You can choose to do sim­ply noth­ing at the Mal­dives. The Taj Ex­ot­ica, where I stayed, has a swing smack in the mid­dle of the ocean. I spent time with my playlist there. Lis­ten­ing to

Apoc­a­lypse by Cig­a­rettes Af­ter Sex, sur­rounded by wa­ter, was a mo­ment. It is a won­der­ful place to meet your­self.

But if that is not your cup of chamomile, the wa­ter sports are sim­ply awe­some. The re­sort has its own div­ing fa­cil­ity run with great knowl­edge and com­pas­sion by Ni­had. Why com­pas­sion, you may won­der. Be­cause you need that to en­cour­age a non-swim­mer like me to go deep-sea div­ing. Or snorkelling, where I en­coun­tered a reef shark. Ni­had is a won­der­ful source of dis­cov­er­ing seal­ife. He makes the Mal­dives spe­cial.

On one evening, I went para­sail­ing with Ni­had and his team. As we stared at the coral beam­ing at us from un­der the wa­ter, I felt dwarfed by na­ture. The breadth of its beauty and the length of its love­li­ness can­not be de­scribed.

Chuffed over my brazen bold­ness, I de­cided to jet-ski one morn­ing. On an­other day I tried my hand at wa­ter­ski­ing. Need­less to add, I was a mis­er­able fail­ure at both. But for teenagers and ad­ven­ture junkies it can be happy heroin.

But it’s the sun­sets that set the Mal­dives apart. The skies of the Mal­dives are ab­stract ex­pres­sion­ists. Jack­son Pol­lock­like, they drip colours on the can­vas of your sight. Blues, or­anges, pur­ples and even blacks are hurled at you.

You are blinded by the beauty.

The eye-opener at the re­sort is the food. Fresh meats, fish and veg­eta­bles. I had some of the finest steaks there. And the Chi­nese at the cof­fee shop is spec­tac­u­lar as well. Food needs a cer­tain fa­mil­iar­ity when you are on a date with the largely un­fa­mil­iar Mal­dives. That’s where the Taj kicks in, with chef Bhaskar con­duct­ing a phil­har­monic for the palate.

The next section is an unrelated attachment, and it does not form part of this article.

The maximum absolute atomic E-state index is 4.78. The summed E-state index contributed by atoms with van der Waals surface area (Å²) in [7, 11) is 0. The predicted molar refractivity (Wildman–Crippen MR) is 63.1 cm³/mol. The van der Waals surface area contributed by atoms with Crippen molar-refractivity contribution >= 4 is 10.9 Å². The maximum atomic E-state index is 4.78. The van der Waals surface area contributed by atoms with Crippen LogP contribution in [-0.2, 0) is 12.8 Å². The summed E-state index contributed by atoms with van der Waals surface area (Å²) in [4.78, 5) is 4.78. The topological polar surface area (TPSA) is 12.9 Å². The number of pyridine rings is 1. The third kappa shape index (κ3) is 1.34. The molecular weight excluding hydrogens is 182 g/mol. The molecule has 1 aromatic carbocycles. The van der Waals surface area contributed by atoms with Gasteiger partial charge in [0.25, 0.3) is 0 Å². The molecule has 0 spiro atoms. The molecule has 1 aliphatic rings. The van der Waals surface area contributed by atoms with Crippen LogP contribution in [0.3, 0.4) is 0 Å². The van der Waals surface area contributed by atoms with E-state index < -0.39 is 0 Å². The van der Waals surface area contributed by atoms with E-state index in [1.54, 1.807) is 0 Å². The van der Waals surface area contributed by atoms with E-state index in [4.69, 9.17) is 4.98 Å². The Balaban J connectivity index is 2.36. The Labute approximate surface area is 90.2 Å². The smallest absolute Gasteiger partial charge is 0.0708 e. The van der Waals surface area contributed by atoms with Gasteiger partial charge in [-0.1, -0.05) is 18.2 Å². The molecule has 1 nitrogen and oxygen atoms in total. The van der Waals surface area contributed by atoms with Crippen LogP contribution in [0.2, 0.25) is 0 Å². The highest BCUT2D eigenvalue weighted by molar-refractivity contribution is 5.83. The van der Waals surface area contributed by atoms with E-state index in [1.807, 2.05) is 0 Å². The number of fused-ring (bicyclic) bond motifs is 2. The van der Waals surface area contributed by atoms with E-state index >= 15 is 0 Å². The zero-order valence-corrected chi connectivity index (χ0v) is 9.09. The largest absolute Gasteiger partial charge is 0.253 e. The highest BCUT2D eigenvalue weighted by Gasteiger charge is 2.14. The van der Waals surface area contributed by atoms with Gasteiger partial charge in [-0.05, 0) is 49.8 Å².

SWEET INTOXICATION

In other mat­ters… It is im­por­tant that you req­ui­si­tion the ser­vices of Nadeem, the but­ler there. He has an im­pres­sive Rolodex. And roy­alty and the rich on speed dial. He takes but­ler service to an­other level. Even un­der­wa­ter. He came snorkelling with us. I asked the gen­eral man­ager, what he most re­grets. The In­ter­net, he said. “I wish we didn’t have cel­lu­lar sig­nals and the In­ter­net here”. Ironic, given the fact that the busi­ness cen­tre there has state-of-the-art com­put­ers with screens as large as Jonathan Ive’s imag­i­na­tion. So when is a good time to go to the Mal­dives? We went in July. And we are al­ready booked to go again in Septem­ber. Clin­i­cally speak­ing, all drugs, from nico­tine to heroin, cause a par­tic­u­larly pow­er­ful surge of dopamine in the nu­cleus ac­cum­bens. It is one of the three rea­sons for ad­dic­tion. That surge is in the surf of the waters of the Mal­dives. That surge is in the sands of its beaches. That surge is in its sun­rises and sun­sets. It is a won­der­ful ad­dic­tion. Vis­i­tors to the Mal­dives are not per­mit­ted to bring al­co­hol or drugs. Once you visit it, you un­der­stand why. It is an intoxication by it­self.

Photo: SHUTTERSTOCK

HOL­I­DAY HAPPY Swa­pan Seth and his wife Sreya en­joy the is­land life

BE­ING SPORTY Dis­cover sea life by para­sail­ing over the reefs beam­ing at you

TREASuRES Of THE OcEAN Ex­pe­ri­ence the beauty of the coral reef by deep-sea div­ing

DELISH DE­LIGHTS Be pre­pared to be bowled over by fresh seafood and meat in the Mal­dives